My grateful thanks to Helen Upton at Little Brown for a copy of Cambridge Black by Alison Bruce in return for an honest review and to help me prepare for interviewing Alison at the first ever Deepings Literary Festival, more details of which can be found here.
Cambridge Black is the latest in Alison Bruce’s DC Goodhew series and was published by Constable, an imprint of Little Brown, on 23rd February 2017. Cambridge Black is available for purchase in e-book and hardback (and paperback pre-order) here.
A cold case waits to be solved . . . and a killer waits in the wings.
Amy was seven years old when her father was arrested for murder. His subsequent trial and conviction scarred her childhood and cast a shadow over her life until, twenty-two years later, new evidence suggests he was innocent and Amy sets out to clear his name.
But Amy is not the only person troubled by the past. DC Gary Goodhew is haunted by the day his grandfather was murdered and is still searching for answers, determined to uncover the truth about his grandfather’s death and find his killer.
But, right now, someone is about to die. Someone who has secrets and who once kept quiet but is now living on borrowed time. Someone who will be murdered because disturbing the past has woken a killer.
My Review of Cambridge Black
An arson attack in 1991 forms the basis of secrets and lies that reverberate for more than the next two decades.
I haven’t read any of the previous DC Goodhew books and I have to say that didn’t affect my enjoyment at all as Cambridge Black works perfectly as a stand alone, although I would now like to go back and read them all because I enjoyed it so much and I would like to find out more about what brought DC Goodhew to his present position and relationships.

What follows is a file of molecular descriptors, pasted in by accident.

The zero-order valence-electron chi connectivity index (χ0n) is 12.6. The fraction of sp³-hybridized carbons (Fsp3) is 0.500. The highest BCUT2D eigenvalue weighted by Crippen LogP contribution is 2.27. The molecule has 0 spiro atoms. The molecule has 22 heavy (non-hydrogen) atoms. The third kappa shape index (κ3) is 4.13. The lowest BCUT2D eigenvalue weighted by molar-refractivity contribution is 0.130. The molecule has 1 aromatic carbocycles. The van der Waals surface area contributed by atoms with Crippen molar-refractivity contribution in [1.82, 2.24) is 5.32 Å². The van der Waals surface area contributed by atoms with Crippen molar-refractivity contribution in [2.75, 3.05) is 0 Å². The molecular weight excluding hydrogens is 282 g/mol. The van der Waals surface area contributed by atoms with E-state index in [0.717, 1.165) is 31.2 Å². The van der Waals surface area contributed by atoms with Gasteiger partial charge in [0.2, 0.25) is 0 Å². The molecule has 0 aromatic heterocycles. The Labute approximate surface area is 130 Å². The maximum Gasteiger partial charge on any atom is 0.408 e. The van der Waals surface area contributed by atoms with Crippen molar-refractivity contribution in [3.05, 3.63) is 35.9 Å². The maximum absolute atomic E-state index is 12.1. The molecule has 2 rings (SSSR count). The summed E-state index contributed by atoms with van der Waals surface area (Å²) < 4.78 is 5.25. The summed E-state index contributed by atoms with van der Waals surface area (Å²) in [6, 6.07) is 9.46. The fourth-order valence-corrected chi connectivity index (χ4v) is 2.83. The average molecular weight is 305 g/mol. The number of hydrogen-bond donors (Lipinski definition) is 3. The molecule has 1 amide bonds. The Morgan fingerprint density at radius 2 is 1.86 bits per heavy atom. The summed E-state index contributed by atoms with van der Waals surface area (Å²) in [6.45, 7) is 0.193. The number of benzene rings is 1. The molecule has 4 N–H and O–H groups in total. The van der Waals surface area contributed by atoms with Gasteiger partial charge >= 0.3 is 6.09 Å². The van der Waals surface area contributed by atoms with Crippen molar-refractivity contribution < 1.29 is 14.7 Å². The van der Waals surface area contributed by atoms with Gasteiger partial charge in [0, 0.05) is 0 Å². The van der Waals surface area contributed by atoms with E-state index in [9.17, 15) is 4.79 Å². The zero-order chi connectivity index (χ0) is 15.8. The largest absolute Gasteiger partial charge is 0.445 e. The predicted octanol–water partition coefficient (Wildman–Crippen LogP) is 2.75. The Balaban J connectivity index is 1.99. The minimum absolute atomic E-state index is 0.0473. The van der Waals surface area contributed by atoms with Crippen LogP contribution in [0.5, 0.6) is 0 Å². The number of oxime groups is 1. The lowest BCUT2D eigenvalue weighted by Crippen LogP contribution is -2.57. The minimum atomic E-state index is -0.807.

Cambridge Black has an incredibly well crafted plot so that I was kept guessing right to the end and making the connections between three seemingly disparate plots was hugely entertaining. I thought the way in which all the strands came together leading to what appears to be the final book in the series was extremely clever. The ending is so fast paced I had to make a conscious effort to slow down my reading to make sure I didn’t miss anything.
Characters are varied and complex and I had to work quite hard to keep tabs on all the relationships which was an element I really enjoyed. Alison Bruce doesn’t patronise her readers, but has a sophisticated style that gradually reveals layers of deceit and untruth so that readers find out what is happening in tune with those in the narrative. I also thoroughly enjoyed the naturalistic quality of the direct speech and the small details that brought the text alive. I could picture the Cambridge settings so vividly.
Characters show the full range of human emotion, but in Cambridge Black it is revenge, deceit and anger that are so well defined. Whilst I found some actions totally reprehensible I could understand exactly why those involved behaved the way they did.
I felt Cambridge Black was a sophisticated, intelligent, well written and entertaining thriller that held my attention from the first word to the last. I only wish I had encountered DC Goodhew sooner and I’m looking forward to asking Alison more about him soon!
About Alison Bruce
Alison Bruce is a Royal Literary Fund Fellow at Anglia Ruskin University, Cambridge. Her previous DC Gary Goodhew novels are published by Constable & Robinson. A fan of vintage clothes and the rockabilly music scene, for two years she wrote and presented a monthly 1950s music feature on BBC Wiltshire Sound.
Alison Bruce has also written two non-fiction books, Cambridgeshire Murders and Billington, Victorian Executioner, both published by the History Press.